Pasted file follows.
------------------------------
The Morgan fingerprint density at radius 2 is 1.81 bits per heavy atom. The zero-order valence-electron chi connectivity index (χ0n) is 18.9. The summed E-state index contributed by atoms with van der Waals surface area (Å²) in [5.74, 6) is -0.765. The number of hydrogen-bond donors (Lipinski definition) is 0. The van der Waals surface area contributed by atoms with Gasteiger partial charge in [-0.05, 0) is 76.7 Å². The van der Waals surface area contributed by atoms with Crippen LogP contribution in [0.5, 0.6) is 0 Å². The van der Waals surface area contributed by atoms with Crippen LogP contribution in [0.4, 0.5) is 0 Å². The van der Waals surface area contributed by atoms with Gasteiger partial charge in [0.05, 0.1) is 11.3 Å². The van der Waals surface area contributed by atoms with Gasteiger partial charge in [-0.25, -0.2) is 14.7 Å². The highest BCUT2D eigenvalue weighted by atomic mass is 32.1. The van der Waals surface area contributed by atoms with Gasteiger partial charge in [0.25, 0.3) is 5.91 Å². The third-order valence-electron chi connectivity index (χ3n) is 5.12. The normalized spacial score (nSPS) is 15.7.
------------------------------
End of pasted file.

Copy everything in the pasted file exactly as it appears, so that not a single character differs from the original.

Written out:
The Morgan fingerprint density at radius 2 is 1.81 bits per heavy atom. The zero-order valence-electron chi connectivity index (χ0n) is 18.9. The summed E-state index contributed by atoms with van der Waals surface area (Å²) in [5.74, 6) is -0.765. The number of hydrogen-bond donors (Lipinski definition) is 0. The van der Waals surface area contributed by atoms with Gasteiger partial charge in [-0.05, 0) is 76.7 Å². The van der Waals surface area contributed by atoms with Crippen LogP contribution in [0.5, 0.6) is 0 Å². The van der Waals surface area contributed by atoms with Crippen LogP contribution in [0.4, 0.5) is 0 Å². The van der Waals surface area contributed by atoms with Gasteiger partial charge in [0.05, 0.1) is 11.3 Å². The van der Waals surface area contributed by atoms with Gasteiger partial charge in [-0.25, -0.2) is 14.7 Å². The highest BCUT2D eigenvalue weighted by atomic mass is 32.1. The van der Waals surface area contributed by atoms with Gasteiger partial charge in [0.25, 0.3) is 5.91 Å². The third-order valence-electron chi connectivity index (χ3n) is 5.12. The normalized spacial score (nSPS) is 15.7.